When it comes to Medicare, the only subject circulating in the news these days is the debate over Medicare For All and whether there is any way to pay for the $30 trillion+ in estimated costs to enroll America into a federal health plan.
Skeptics and proponents alike are not quite sure if it’s viable to cover the costs of this ambitious proposal, especially while hitting rhetorical goals of not burdening the middle class with new taxes. Candidates have demurred when asked about the finer details of financing the plan, opting to focus on the dessert part of covering everyone rather than the veggies portion of how to pay for it.
That is, until this week, when Senator Warren, a leading Democratic presidential candidate and proponent of Medicare for All, acquiesced to the demands to outline a way to pay for her ambitious health care proposal. Her pay-for plan has been called wishful thinking and fairy dust, but to her credit, she did answer the call of issuing a policy document that can be answerable to the public. A commendable action even if you disagree with the direction or viability of the policies she proposes.
Constant demands had the impact of Warren going pen-to-paper. What you likely haven’t heard is that the Medicare we have now is not paid for either. Far from it.
Medicare spending is the fastest growing program in the federal budget. It is projected to grow 7.4% each year over the next decade, at which point it will double from $768 billion annually in 2019 to $1.5 trillion in 2029.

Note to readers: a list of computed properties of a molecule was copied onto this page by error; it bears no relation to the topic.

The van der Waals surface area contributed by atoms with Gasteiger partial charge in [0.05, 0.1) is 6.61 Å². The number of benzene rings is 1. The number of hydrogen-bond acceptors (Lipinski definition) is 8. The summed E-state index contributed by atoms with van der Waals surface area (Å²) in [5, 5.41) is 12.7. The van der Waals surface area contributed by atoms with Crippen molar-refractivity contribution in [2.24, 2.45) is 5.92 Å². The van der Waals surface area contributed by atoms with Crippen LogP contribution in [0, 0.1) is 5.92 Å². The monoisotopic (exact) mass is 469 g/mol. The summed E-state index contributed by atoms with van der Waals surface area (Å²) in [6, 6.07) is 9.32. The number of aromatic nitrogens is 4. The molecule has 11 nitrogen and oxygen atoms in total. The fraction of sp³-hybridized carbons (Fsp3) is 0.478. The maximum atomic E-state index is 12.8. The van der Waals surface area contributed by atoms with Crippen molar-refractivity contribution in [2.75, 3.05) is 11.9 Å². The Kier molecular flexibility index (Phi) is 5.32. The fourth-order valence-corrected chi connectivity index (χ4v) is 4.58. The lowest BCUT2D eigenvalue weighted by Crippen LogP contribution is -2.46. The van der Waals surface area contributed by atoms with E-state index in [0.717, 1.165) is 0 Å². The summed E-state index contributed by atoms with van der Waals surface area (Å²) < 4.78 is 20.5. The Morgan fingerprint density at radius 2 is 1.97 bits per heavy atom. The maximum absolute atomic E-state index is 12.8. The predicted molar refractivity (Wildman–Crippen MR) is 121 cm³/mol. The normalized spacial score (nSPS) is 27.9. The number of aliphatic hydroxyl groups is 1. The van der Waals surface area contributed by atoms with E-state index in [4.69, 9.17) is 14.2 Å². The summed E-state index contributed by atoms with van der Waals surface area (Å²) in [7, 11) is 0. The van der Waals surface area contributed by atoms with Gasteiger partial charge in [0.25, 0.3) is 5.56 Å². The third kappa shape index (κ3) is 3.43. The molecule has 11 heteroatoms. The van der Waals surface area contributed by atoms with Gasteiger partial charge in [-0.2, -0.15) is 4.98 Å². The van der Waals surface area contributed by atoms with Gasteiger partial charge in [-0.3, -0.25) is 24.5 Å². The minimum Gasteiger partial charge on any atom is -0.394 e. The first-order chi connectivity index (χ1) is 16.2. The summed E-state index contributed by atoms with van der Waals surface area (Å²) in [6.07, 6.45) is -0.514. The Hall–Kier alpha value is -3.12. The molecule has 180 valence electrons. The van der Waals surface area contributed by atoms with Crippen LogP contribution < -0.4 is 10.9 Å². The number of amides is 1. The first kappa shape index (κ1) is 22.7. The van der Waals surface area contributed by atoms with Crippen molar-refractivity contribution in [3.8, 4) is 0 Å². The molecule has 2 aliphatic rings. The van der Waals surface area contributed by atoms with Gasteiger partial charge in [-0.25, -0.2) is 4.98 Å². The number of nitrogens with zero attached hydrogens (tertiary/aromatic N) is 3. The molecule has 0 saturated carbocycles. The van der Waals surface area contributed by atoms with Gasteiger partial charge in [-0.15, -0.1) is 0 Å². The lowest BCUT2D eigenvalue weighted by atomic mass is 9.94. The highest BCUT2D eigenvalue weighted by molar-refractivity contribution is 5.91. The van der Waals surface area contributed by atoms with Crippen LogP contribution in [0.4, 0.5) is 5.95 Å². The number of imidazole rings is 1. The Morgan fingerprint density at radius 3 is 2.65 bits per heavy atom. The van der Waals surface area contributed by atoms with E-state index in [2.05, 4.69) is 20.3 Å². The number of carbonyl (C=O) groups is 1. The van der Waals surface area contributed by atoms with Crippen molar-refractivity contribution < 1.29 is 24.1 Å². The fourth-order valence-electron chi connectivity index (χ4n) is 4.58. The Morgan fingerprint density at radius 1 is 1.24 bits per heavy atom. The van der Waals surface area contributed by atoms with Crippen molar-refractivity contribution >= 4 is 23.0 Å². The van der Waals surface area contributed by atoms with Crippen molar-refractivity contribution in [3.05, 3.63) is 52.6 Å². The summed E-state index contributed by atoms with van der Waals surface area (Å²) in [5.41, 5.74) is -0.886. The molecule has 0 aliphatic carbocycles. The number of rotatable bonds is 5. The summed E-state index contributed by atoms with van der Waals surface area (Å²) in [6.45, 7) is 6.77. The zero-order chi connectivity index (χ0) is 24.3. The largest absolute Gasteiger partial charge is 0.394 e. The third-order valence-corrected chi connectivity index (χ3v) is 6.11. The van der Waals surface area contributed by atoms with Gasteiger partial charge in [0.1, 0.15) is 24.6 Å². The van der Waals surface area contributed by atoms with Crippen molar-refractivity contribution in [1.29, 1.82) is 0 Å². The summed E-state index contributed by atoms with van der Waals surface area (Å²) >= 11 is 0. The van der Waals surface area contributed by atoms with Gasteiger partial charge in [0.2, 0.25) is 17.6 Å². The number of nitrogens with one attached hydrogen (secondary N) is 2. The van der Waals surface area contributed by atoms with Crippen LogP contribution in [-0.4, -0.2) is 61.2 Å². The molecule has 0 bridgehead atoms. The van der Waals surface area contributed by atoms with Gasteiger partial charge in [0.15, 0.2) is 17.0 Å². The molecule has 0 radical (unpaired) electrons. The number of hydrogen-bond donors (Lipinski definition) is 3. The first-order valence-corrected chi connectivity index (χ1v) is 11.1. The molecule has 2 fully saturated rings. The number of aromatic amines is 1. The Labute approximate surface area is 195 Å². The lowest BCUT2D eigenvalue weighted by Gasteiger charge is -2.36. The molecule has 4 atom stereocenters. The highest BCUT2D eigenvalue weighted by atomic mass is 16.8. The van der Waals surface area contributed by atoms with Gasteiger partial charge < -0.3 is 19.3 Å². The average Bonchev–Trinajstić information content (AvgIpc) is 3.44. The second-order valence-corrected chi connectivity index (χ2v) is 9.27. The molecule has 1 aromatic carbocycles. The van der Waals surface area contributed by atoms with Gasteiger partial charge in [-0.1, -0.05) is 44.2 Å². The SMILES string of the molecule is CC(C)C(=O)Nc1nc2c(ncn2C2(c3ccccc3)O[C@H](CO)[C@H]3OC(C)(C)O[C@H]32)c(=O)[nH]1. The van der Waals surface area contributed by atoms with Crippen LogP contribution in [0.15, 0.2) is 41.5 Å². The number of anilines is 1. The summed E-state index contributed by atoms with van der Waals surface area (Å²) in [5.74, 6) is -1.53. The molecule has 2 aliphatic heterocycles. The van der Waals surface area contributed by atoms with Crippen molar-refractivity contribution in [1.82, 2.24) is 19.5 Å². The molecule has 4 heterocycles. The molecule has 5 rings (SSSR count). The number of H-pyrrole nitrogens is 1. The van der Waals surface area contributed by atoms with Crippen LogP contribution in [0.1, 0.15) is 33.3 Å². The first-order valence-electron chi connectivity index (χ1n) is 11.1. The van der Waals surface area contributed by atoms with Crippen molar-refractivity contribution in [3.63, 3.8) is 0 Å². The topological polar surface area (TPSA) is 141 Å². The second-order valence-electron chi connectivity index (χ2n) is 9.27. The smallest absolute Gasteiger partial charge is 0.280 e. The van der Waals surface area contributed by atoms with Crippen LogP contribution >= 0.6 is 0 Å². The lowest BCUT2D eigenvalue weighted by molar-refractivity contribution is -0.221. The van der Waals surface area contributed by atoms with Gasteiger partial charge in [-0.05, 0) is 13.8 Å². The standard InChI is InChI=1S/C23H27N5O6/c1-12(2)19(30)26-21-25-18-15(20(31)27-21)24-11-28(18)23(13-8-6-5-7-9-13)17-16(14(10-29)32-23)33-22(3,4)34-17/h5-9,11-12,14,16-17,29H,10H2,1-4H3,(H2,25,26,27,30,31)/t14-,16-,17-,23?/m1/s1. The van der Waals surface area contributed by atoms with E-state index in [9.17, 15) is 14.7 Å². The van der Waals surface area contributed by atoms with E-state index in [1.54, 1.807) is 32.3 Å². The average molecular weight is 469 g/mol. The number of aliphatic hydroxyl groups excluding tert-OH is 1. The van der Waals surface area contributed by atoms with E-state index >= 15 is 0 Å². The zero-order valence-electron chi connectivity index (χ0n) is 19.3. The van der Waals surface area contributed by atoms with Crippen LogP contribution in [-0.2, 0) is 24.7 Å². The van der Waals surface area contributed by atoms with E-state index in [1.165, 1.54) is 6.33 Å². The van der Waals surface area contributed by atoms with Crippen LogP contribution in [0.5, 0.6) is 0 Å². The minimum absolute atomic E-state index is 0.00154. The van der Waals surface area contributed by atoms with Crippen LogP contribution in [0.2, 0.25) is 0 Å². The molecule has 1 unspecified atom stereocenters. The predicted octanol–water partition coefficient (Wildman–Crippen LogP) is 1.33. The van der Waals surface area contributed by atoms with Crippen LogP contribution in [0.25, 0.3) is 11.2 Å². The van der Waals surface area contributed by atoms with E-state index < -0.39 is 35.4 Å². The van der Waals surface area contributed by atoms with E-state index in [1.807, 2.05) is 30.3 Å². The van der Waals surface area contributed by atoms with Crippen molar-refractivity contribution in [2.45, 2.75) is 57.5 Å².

But Medicare is financed by payroll taxes, right?
Only Medicare Part A – which “covers inpatient hospital services, skilled nursing care, hospice care, and some home health services” – is financed by a dedicated payroll tax of 2.9% (split between the employer and employee) that goes into the Hospital Insurance Trust Fund.
That trust fund is projected to go insolvent by 2026, at which point it will only be able to pay out 89% of benefits that year, declining to 78% of benefits by 2042 – potentially causing services to be “rapidly curtailed.”
The rest of Medicare is financed by a combination of patient premiums and general revenues (i.e. money from the federal government that is not dedicated to Medicare, like income or corporate taxes and debt). Currently, about 15% of our income and corporate taxes are directed towards Medicare. That is expected to jump by 50 percent to 22% by 2030 – further squeezing the resources available for other spending like research, education, infrastructure, and defense, and further adding to our already massive $23 trillion national debt.
Speaking of which, over the next 30 years, the Manhattan Institute’s Brian Riedl estimates that there is a $44.2 trillion cash deficit in the Medicare program. Add on the interest costs of that new debt and you hit a whopping $72 trillion in debt from the Medicare program alone. This $72 trillion shortfall in Medicare accounts for an astounding 89% of the projected deficits over the next 30 years. In other words, if not for Medicare, our nation’s fiscal trajectory would be in relatively good shape.
A typical retiring senior couple can expect to receive $3 in benefits for every $1 dollar they paid into the system in payroll taxes. Far from being a paid-for entitlement, Medicare for Now is a massive weight on younger generations that are on the hook for financing the underfunded health care costs of the largest retiree generation in American history.
We’ve known about the stresses that the Baby Boomer retirement wave will put on our federal budget for a long time. But the calls from the commentariat on how to sustain the programs we already have have been largely absent.
Kudos to Senator Warren for releasing a pay-for-plan for her Medicare for All proposal.
Congress, President Trump, or anyone wishing to fill these positions: it’s time to pay-for Medicare for Now.
Our future depends on a fix.